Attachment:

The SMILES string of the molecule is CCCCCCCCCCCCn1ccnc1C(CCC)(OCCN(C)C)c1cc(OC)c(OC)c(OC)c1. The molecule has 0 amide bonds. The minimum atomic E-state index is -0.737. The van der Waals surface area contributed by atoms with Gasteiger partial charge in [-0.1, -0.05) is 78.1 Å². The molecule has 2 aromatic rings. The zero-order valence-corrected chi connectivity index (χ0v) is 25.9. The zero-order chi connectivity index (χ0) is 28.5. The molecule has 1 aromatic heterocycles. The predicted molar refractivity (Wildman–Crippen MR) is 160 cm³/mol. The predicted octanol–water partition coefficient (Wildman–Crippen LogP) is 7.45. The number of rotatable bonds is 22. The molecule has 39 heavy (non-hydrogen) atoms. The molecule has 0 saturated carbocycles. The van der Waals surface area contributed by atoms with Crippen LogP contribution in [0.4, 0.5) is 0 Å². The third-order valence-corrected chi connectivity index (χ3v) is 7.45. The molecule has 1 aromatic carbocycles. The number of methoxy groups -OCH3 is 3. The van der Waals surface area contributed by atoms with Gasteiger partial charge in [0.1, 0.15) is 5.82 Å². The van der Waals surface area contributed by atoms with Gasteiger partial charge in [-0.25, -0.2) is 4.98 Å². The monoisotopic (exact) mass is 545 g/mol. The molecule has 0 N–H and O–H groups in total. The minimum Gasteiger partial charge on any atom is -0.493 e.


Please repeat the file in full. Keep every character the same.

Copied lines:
The SMILES string of the molecule is CCCCCCCCCCCCn1ccnc1C(CCC)(OCCN(C)C)c1cc(OC)c(OC)c(OC)c1. The molecule has 0 amide bonds. The minimum atomic E-state index is -0.737. The van der Waals surface area contributed by atoms with Gasteiger partial charge in [-0.1, -0.05) is 78.1 Å². The molecule has 2 aromatic rings. The zero-order valence-corrected chi connectivity index (χ0v) is 25.9. The zero-order chi connectivity index (χ0) is 28.5. The molecule has 1 aromatic heterocycles. The predicted molar refractivity (Wildman–Crippen MR) is 160 cm³/mol. The predicted octanol–water partition coefficient (Wildman–Crippen LogP) is 7.45. The number of rotatable bonds is 22. The molecule has 39 heavy (non-hydrogen) atoms. The molecule has 0 saturated carbocycles. The van der Waals surface area contributed by atoms with Crippen LogP contribution in [0.4, 0.5) is 0 Å². The third-order valence-corrected chi connectivity index (χ3v) is 7.45. The molecule has 1 aromatic carbocycles. The number of methoxy groups -OCH3 is 3. The van der Waals surface area contributed by atoms with Gasteiger partial charge in [0.1, 0.15) is 5.82 Å². The van der Waals surface area contributed by atoms with Gasteiger partial charge in [-0.25, -0.2) is 4.98 Å². The monoisotopic (exact) mass is 545 g/mol. The molecule has 0 N–H and O–H groups in total. The minimum Gasteiger partial charge on any atom is -0.493 e.